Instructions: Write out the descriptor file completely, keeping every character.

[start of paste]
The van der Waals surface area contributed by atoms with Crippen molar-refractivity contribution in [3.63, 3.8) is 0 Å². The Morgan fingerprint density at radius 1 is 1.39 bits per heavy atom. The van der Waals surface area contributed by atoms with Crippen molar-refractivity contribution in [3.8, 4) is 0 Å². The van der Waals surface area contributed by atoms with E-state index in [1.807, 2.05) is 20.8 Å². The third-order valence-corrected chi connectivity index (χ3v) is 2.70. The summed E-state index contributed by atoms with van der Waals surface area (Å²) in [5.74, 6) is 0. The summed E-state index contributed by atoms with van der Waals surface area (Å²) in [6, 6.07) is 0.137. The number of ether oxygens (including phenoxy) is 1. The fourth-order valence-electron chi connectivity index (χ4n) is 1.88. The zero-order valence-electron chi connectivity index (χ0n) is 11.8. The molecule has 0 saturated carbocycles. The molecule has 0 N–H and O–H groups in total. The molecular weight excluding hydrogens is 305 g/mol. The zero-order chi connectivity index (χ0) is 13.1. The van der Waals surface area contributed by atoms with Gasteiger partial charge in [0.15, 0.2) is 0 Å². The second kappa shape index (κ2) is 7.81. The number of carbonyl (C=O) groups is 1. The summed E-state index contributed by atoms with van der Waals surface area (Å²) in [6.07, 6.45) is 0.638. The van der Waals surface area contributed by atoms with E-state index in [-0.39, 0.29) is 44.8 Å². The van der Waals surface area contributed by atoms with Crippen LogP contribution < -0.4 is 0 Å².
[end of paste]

The van der Waals surface area contributed by atoms with Crippen molar-refractivity contribution in [3.63, 3.8) is 0 Å². The Morgan fingerprint density at radius 1 is 1.39 bits per heavy atom. The van der Waals surface area contributed by atoms with Crippen molar-refractivity contribution in [3.8, 4) is 0 Å². The van der Waals surface area contributed by atoms with E-state index in [1.807, 2.05) is 20.8 Å². The third-order valence-corrected chi connectivity index (χ3v) is 2.70. The summed E-state index contributed by atoms with van der Waals surface area (Å²) in [5.74, 6) is 0. The summed E-state index contributed by atoms with van der Waals surface area (Å²) in [6, 6.07) is 0.137. The number of ether oxygens (including phenoxy) is 1. The fourth-order valence-electron chi connectivity index (χ4n) is 1.88. The zero-order valence-electron chi connectivity index (χ0n) is 11.8. The molecule has 0 saturated carbocycles. The molecule has 0 N–H and O–H groups in total. The molecular weight excluding hydrogens is 305 g/mol. The zero-order chi connectivity index (χ0) is 13.1. The van der Waals surface area contributed by atoms with Gasteiger partial charge in [0.15, 0.2) is 0 Å². The second kappa shape index (κ2) is 7.81. The number of carbonyl (C=O) groups is 1. The summed E-state index contributed by atoms with van der Waals surface area (Å²) in [6.07, 6.45) is 0.638. The van der Waals surface area contributed by atoms with E-state index in [-0.39, 0.29) is 44.8 Å². The van der Waals surface area contributed by atoms with Crippen LogP contribution < -0.4 is 0 Å².